Gemara and Mishnah
The Gemara and the Mishnah together make up the Talmud. The Talmud thus comprises two components: the Mishnah - the core text; and the Gemara - analysis and commentary which “completes” the Talmud (see Structure of the Talmud).
In a narrower sense, the word Gemara refers to the mastery and transmission of existing tradition, as opposed to sevara, which means the deriving of new results by logic. Both activities are represented in the "Gemara" as a literary work. The term "gemara" for the activity of study is far older than its use as a description of any text: thus Pirke Avot (Ch.5), a work long preceding the recording of the Talmud, recommends starting "Mishnah" at the age of 10 and "Gemara" at the age of 15.
The rabbis of the Mishnah are known as Tannaim (sing. Tanna תנא). The rabbis of the Gemara are referred to as Amoraim (sing. Amora אמורא).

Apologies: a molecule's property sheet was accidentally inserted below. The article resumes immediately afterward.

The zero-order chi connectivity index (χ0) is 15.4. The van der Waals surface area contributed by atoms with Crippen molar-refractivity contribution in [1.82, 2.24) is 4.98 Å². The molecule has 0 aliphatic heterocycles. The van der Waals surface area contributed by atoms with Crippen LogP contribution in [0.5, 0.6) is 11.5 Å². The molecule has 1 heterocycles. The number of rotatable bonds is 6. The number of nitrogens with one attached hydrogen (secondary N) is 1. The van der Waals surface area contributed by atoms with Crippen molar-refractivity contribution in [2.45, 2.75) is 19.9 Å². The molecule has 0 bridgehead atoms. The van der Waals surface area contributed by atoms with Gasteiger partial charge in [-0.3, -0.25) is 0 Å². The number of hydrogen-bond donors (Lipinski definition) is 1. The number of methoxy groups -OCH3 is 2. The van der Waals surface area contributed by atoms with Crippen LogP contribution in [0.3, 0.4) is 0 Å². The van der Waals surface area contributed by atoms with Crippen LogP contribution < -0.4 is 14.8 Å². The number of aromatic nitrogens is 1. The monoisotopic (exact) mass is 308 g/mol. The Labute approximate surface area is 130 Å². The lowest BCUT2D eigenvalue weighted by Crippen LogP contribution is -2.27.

Because there are two Gemaras, there are in fact two Talmuds: the Jerusalem Talmud (Hebrew: תלמוד ירושלמי, "Talmud Yerushalmi"), and the Babylonian Talmud (Hebrew: תלמוד בבלי, "Talmud Bavli"), corresponding to the Jerusalem Gemara and the Babylonian Gemara; both share the same Mishnah. The Gemara is mostly written in Aramaic, the Jerusalem Gemara in Western Aramaic and the Babylonian in Eastern Aramaic, but both contain portions in Hebrew. Sometimes the language changes in the middle of a story.
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Famous quotes containing the word gemara:
Your son, whirling between two wars,
In the Gemara of your gentleness,”
—Stanley Jasspon Kunitz (b. 1905)